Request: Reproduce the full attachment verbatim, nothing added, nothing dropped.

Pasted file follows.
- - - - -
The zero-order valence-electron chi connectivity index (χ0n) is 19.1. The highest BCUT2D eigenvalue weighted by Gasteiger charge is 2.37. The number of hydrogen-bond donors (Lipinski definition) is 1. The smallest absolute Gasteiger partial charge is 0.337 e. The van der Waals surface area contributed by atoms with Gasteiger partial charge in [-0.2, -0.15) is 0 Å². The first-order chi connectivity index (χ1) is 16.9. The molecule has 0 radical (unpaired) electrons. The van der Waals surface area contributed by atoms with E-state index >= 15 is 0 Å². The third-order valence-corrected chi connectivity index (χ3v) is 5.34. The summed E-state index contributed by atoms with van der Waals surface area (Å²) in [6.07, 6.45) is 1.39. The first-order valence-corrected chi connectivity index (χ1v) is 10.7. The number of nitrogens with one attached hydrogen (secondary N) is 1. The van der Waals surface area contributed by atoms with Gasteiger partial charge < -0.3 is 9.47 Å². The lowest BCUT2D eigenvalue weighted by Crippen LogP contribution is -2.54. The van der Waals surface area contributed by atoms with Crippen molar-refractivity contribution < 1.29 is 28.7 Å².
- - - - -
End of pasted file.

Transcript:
The zero-order valence-electron chi connectivity index (χ0n) is 19.1. The highest BCUT2D eigenvalue weighted by Gasteiger charge is 2.37. The number of hydrogen-bond donors (Lipinski definition) is 1. The smallest absolute Gasteiger partial charge is 0.337 e. The van der Waals surface area contributed by atoms with Gasteiger partial charge in [-0.2, -0.15) is 0 Å². The first-order chi connectivity index (χ1) is 16.9. The molecule has 0 radical (unpaired) electrons. The van der Waals surface area contributed by atoms with E-state index >= 15 is 0 Å². The third-order valence-corrected chi connectivity index (χ3v) is 5.34. The summed E-state index contributed by atoms with van der Waals surface area (Å²) in [6.07, 6.45) is 1.39. The first-order valence-corrected chi connectivity index (χ1v) is 10.7. The number of nitrogens with one attached hydrogen (secondary N) is 1. The van der Waals surface area contributed by atoms with Gasteiger partial charge < -0.3 is 9.47 Å². The lowest BCUT2D eigenvalue weighted by Crippen LogP contribution is -2.54. The van der Waals surface area contributed by atoms with Crippen molar-refractivity contribution < 1.29 is 28.7 Å².